Curbing platinum output - too little, too late?
The outlook for the platinum group metal (PGM) market still looks decidedly cloudy, although there are some signs that SA production may be curtailed by next year – a belated response to poor demand and high inventories.
According to a report by the World Platinum Investment Council ( WIPC), a n organisation created to promote platinum usage and improve market transparency, capital tightness among producers could see output fall by some 600 000 ounces by 2016.
“Platinum production f rom SA declined by over 500 000oz/year, or 11%, from 2008 to 2013,” said Trevor Raymond, director of research at WPIC. “Over the same period annual capital investment declined by more than 40% to R17bn a year in the sector,” he said.
Capital investment in 2014 was R13bn and published capital investment for 2015 is R11bn. “Using the rate of capital expenditure alone as an indicator of likely future output, refined platinum output from SA will fall by an estimated 16% below the 2015 level in 2016,” he added.
There is some agreement that output cuts are finally beginning to take shape.
“Producers have begun to cut production, cost and capex and to defer projects,” said Christopher Nicholson, analyst at RMB Morgan Stanley. “We estimate about 300 000 to 700 000 platinum ounces are at risk over the next 12 to 24 months,” he added. SA’s production base is about 4.2m platinum ounces.
An example was the recent decision of Royal Bafokeng Platinum (RBPlat) to delay capital spending on its Styldrift project which was to add 300 000 ounces to its output – a doubling – until the market had revived. It is one of the first platinum companies to suggest that the current slump in the PGM market may extend well beyond 2015. Said Andrew Byrne, an analyst for Barclays Capital: “While these (RBPlat) announcements have limited impact on platinum production expectations for 2015-2017, it does mean that the medium-term supply-demand dynamics of platinum are tightening, with these decisions likely to see about 400 000 ounces (5% of global supply) of production removed from forecasts.”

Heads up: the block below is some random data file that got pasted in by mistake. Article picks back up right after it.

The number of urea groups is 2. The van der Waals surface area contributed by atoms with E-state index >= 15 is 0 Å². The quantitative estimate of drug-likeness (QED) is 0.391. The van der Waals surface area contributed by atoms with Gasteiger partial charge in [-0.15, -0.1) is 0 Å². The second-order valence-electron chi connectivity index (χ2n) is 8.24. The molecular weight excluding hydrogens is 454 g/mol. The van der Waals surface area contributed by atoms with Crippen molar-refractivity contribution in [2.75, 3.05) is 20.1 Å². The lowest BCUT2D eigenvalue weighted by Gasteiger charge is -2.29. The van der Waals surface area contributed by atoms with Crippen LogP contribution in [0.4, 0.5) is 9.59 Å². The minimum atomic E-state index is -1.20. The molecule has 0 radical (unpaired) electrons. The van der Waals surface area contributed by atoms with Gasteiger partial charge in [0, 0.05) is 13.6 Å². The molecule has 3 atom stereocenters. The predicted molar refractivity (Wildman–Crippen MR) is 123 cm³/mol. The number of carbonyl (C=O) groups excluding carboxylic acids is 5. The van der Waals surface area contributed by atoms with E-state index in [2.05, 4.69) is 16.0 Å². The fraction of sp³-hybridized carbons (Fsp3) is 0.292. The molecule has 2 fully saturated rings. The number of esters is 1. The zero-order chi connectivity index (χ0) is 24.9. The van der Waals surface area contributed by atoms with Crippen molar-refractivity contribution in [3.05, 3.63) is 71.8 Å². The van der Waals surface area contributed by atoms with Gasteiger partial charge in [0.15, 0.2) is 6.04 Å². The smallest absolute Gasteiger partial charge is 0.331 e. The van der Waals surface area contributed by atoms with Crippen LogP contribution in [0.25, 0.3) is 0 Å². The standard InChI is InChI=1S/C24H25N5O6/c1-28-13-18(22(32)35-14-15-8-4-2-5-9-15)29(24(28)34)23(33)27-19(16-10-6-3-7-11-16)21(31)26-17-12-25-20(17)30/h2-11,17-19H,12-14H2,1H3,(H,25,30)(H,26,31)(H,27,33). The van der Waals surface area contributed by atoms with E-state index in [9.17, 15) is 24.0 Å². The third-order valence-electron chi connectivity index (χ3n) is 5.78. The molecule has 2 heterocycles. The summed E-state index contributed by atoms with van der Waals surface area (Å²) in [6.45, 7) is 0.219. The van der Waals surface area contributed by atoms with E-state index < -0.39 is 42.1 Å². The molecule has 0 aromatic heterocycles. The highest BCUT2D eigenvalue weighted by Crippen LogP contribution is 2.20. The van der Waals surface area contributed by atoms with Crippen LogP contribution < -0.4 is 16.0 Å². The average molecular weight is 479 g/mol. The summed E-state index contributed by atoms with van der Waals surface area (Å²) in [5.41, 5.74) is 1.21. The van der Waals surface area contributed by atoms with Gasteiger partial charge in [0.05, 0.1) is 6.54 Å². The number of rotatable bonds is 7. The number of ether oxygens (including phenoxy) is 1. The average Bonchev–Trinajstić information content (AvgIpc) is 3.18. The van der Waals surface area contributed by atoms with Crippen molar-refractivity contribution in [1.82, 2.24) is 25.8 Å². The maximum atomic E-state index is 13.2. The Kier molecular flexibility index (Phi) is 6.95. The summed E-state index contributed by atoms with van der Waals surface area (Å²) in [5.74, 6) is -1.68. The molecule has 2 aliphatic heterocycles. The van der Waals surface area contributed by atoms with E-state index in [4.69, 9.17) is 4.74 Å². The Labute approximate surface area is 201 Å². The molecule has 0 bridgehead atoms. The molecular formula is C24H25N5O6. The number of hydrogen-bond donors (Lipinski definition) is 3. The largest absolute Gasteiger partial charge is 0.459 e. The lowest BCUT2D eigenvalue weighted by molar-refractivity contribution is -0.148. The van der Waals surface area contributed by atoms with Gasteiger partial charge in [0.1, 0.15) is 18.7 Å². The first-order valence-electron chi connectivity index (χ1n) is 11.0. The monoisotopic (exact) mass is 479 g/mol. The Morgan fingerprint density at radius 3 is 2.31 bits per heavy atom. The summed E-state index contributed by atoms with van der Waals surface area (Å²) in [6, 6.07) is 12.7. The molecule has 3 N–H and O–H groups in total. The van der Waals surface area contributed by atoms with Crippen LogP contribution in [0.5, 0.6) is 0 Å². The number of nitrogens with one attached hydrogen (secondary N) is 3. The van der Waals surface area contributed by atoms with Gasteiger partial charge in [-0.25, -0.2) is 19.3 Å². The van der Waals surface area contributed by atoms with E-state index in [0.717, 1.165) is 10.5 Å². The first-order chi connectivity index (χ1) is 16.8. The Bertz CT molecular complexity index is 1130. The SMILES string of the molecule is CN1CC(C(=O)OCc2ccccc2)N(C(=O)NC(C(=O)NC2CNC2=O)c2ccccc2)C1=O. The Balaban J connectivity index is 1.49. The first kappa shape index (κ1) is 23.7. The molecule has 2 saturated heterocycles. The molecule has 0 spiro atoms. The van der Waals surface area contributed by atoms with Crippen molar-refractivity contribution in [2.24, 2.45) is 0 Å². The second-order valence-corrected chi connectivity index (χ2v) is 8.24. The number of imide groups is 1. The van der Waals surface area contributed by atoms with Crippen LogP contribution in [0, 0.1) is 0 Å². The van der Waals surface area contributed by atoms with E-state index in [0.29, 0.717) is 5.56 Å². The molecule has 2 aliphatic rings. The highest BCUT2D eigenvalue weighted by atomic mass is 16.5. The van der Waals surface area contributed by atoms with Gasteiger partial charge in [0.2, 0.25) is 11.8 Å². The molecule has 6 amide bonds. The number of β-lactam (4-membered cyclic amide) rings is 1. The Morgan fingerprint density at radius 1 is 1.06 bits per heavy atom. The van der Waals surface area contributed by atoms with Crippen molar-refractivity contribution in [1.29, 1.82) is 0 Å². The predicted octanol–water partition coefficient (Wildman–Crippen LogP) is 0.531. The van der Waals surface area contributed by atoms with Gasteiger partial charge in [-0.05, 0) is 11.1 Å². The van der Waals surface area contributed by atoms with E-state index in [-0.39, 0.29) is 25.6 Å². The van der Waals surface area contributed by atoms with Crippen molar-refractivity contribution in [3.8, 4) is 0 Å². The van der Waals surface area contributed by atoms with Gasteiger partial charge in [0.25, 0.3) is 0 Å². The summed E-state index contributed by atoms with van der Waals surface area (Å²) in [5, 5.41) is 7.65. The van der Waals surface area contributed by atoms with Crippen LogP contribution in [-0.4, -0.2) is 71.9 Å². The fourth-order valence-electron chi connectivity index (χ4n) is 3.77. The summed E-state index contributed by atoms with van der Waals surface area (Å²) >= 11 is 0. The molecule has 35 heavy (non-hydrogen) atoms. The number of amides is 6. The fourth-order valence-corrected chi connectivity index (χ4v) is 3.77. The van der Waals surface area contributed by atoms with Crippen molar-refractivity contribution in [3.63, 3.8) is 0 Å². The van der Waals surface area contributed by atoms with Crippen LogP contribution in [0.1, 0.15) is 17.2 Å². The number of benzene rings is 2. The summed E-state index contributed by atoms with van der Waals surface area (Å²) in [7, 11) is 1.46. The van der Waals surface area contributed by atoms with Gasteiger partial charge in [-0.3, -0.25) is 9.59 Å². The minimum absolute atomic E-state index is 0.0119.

What’s interesting, however, is that while demand may be tapering over the next two years, the balancing side of the equation – the health of platinum supply - remains equally, if not more, difficult to predict.
Commenting on s upply c ut s , Nicholson said that they may not be enough to tighten the market in the medium term. There is uncertainty about the extent and duration of the downturn in auto and jewellery demand for platinum in the European market, while there is also the danger of “broader secular concerns” (not cyclical but permanent) in European diesel demand for autocatalysts, especially as there’s a move towards sourcing alternative technology.
Added to this is the question of the amount of above ground stocks of platinum, thought at the last count to total about 2.6m ounces. Steve Phiri, CEO of RBPlat, commented at his firm’s recent interim results presentation that stocks were “ticking up again.”
It should be no great surprise that the remainder of 2015 and 2016 should prove one opacity after another for the PGM market; after all, this has been the case for the previous three years with major supply and demand shocks in each of 2012, 2013 and 2014 making it difficult for producers to call the market – an insight intriguingly observed by Barclays’ analyst Byrne.
The Marikana disaster in 2012 and associated strike curtailed some 500 000 ounces in platinum supply, which was followed in 2013 by a surprise demand for some 1m ounces of platinum as exchange trade funds took hold. There was also the build-up of 600 000 ounces in inventories that helped platinum consumers sit out the 2014 strike in which some 1.4m ounces of supply was held back.
For some, SA’s platinum industry restructuring just can’t come quickly enough, or may never come owing to government hostility to supply cuts and inevitable job losses.
Said Investec Securities in a recent note: “Given the current labour situation in SA we cannot see the industry being able to restructure, cut production and save itself. This is like watching a crash in slow motion with nothing that can be done to stop it.”
CEO of RBPlat